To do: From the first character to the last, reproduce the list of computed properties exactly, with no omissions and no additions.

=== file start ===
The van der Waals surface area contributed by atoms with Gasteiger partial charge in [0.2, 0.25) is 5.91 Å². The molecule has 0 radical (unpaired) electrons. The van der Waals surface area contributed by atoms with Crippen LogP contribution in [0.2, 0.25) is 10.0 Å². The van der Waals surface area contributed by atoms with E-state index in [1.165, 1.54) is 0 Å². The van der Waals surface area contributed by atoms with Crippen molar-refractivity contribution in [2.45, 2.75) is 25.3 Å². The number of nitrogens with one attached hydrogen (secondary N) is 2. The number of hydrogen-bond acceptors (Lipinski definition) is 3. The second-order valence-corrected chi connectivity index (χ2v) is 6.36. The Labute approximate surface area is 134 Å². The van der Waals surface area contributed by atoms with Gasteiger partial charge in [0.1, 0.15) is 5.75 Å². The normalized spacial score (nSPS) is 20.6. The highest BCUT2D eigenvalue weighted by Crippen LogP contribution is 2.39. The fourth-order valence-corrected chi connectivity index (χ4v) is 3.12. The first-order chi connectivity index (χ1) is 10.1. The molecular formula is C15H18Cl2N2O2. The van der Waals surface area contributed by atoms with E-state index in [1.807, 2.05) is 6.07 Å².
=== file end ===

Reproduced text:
The van der Waals surface area contributed by atoms with Gasteiger partial charge in [0.2, 0.25) is 5.91 Å². The molecule has 0 radical (unpaired) electrons. The van der Waals surface area contributed by atoms with Crippen LogP contribution in [0.2, 0.25) is 10.0 Å². The van der Waals surface area contributed by atoms with E-state index in [1.165, 1.54) is 0 Å². The van der Waals surface area contributed by atoms with Crippen molar-refractivity contribution in [2.45, 2.75) is 25.3 Å². The number of nitrogens with one attached hydrogen (secondary N) is 2. The number of hydrogen-bond acceptors (Lipinski definition) is 3. The second-order valence-corrected chi connectivity index (χ2v) is 6.36. The Labute approximate surface area is 134 Å². The van der Waals surface area contributed by atoms with Gasteiger partial charge in [0.1, 0.15) is 5.75 Å². The normalized spacial score (nSPS) is 20.6. The highest BCUT2D eigenvalue weighted by Crippen LogP contribution is 2.39. The fourth-order valence-corrected chi connectivity index (χ4v) is 3.12. The first-order chi connectivity index (χ1) is 10.1. The molecular formula is C15H18Cl2N2O2. The van der Waals surface area contributed by atoms with E-state index in [1.807, 2.05) is 6.07 Å².